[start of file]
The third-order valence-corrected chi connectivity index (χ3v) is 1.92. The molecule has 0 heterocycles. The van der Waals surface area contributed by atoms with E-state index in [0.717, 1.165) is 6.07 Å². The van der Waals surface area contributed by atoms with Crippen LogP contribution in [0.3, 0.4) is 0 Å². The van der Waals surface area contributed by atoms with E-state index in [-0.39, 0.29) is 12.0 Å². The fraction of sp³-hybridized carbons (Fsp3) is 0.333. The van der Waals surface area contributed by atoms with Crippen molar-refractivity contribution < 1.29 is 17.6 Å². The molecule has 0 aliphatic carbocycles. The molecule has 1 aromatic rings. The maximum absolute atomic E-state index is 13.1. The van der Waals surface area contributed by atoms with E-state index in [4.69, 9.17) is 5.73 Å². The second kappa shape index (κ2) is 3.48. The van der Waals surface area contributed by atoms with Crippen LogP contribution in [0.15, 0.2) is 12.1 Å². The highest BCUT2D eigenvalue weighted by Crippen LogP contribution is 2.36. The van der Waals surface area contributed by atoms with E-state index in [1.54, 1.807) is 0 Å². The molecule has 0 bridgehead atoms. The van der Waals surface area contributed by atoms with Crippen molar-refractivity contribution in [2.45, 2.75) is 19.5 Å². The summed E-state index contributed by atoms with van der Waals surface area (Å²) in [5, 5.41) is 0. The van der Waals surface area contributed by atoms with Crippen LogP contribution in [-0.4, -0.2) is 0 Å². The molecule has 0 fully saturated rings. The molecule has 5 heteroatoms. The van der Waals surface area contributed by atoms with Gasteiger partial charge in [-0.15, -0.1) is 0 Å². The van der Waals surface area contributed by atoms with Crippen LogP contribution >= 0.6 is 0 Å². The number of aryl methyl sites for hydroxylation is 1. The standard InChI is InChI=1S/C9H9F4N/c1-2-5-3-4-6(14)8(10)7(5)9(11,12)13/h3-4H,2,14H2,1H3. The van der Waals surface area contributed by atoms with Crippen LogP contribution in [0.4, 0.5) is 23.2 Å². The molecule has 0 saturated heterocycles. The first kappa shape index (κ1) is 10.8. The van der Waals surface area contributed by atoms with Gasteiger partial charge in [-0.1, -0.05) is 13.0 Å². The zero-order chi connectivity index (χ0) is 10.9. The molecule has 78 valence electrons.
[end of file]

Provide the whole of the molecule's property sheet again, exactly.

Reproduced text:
The third-order valence-corrected chi connectivity index (χ3v) is 1.92. The molecule has 0 heterocycles. The van der Waals surface area contributed by atoms with E-state index in [0.717, 1.165) is 6.07 Å². The van der Waals surface area contributed by atoms with Crippen LogP contribution in [0.3, 0.4) is 0 Å². The van der Waals surface area contributed by atoms with E-state index in [-0.39, 0.29) is 12.0 Å². The fraction of sp³-hybridized carbons (Fsp3) is 0.333. The van der Waals surface area contributed by atoms with Crippen molar-refractivity contribution < 1.29 is 17.6 Å². The molecule has 0 aliphatic carbocycles. The molecule has 1 aromatic rings. The maximum absolute atomic E-state index is 13.1. The van der Waals surface area contributed by atoms with E-state index in [4.69, 9.17) is 5.73 Å². The second kappa shape index (κ2) is 3.48. The van der Waals surface area contributed by atoms with Crippen LogP contribution in [0.15, 0.2) is 12.1 Å². The highest BCUT2D eigenvalue weighted by Crippen LogP contribution is 2.36. The van der Waals surface area contributed by atoms with E-state index in [1.54, 1.807) is 0 Å². The molecule has 0 bridgehead atoms. The van der Waals surface area contributed by atoms with Crippen molar-refractivity contribution in [2.45, 2.75) is 19.5 Å². The summed E-state index contributed by atoms with van der Waals surface area (Å²) in [5, 5.41) is 0. The van der Waals surface area contributed by atoms with Crippen LogP contribution in [-0.4, -0.2) is 0 Å². The molecule has 0 fully saturated rings. The molecule has 5 heteroatoms. The van der Waals surface area contributed by atoms with Gasteiger partial charge in [-0.15, -0.1) is 0 Å². The van der Waals surface area contributed by atoms with Crippen LogP contribution >= 0.6 is 0 Å². The number of aryl methyl sites for hydroxylation is 1. The standard InChI is InChI=1S/C9H9F4N/c1-2-5-3-4-6(14)8(10)7(5)9(11,12)13/h3-4H,2,14H2,1H3. The van der Waals surface area contributed by atoms with Crippen LogP contribution in [0.4, 0.5) is 23.2 Å². The molecule has 0 saturated heterocycles. The first kappa shape index (κ1) is 10.8. The van der Waals surface area contributed by atoms with Gasteiger partial charge in [-0.1, -0.05) is 13.0 Å². The zero-order chi connectivity index (χ0) is 10.9. The molecule has 78 valence electrons.